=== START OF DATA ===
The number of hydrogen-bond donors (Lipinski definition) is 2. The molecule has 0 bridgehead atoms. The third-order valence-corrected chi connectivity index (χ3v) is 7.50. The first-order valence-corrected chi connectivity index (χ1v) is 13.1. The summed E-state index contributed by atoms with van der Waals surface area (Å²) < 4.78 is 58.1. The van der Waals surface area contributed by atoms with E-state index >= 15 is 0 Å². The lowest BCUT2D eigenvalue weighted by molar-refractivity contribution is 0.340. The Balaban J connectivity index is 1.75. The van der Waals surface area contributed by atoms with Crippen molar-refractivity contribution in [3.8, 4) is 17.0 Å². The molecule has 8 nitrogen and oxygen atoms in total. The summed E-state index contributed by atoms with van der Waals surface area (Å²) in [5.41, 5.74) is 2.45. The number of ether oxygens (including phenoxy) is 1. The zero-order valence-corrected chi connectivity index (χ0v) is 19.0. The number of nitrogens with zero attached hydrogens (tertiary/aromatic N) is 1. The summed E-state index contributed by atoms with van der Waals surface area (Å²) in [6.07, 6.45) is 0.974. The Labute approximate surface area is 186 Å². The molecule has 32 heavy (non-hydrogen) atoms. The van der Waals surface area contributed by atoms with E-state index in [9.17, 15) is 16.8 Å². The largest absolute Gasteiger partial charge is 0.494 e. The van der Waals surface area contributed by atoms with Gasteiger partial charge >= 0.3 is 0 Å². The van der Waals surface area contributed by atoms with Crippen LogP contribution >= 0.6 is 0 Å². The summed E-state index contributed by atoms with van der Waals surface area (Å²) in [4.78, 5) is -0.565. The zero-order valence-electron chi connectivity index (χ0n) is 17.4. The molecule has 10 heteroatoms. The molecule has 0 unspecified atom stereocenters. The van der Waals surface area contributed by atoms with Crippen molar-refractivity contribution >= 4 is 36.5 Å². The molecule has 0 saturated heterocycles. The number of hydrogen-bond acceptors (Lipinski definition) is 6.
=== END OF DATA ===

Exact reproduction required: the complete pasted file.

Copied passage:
The number of hydrogen-bond donors (Lipinski definition) is 2. The molecule has 0 bridgehead atoms. The third-order valence-corrected chi connectivity index (χ3v) is 7.50. The first-order valence-corrected chi connectivity index (χ1v) is 13.1. The summed E-state index contributed by atoms with van der Waals surface area (Å²) < 4.78 is 58.1. The van der Waals surface area contributed by atoms with E-state index >= 15 is 0 Å². The lowest BCUT2D eigenvalue weighted by molar-refractivity contribution is 0.340. The Balaban J connectivity index is 1.75. The van der Waals surface area contributed by atoms with Crippen molar-refractivity contribution in [3.8, 4) is 17.0 Å². The molecule has 8 nitrogen and oxygen atoms in total. The summed E-state index contributed by atoms with van der Waals surface area (Å²) in [5.41, 5.74) is 2.45. The number of ether oxygens (including phenoxy) is 1. The zero-order valence-corrected chi connectivity index (χ0v) is 19.0. The number of nitrogens with zero attached hydrogens (tertiary/aromatic N) is 1. The summed E-state index contributed by atoms with van der Waals surface area (Å²) in [6.07, 6.45) is 0.974. The Labute approximate surface area is 186 Å². The molecule has 32 heavy (non-hydrogen) atoms. The van der Waals surface area contributed by atoms with E-state index in [9.17, 15) is 16.8 Å². The largest absolute Gasteiger partial charge is 0.494 e. The van der Waals surface area contributed by atoms with Gasteiger partial charge >= 0.3 is 0 Å². The van der Waals surface area contributed by atoms with Crippen LogP contribution >= 0.6 is 0 Å². The summed E-state index contributed by atoms with van der Waals surface area (Å²) in [4.78, 5) is -0.565. The zero-order valence-electron chi connectivity index (χ0n) is 17.4. The molecule has 10 heteroatoms. The molecule has 0 unspecified atom stereocenters. The van der Waals surface area contributed by atoms with Crippen molar-refractivity contribution >= 4 is 36.5 Å². The molecule has 0 saturated heterocycles. The number of hydrogen-bond acceptors (Lipinski definition) is 6.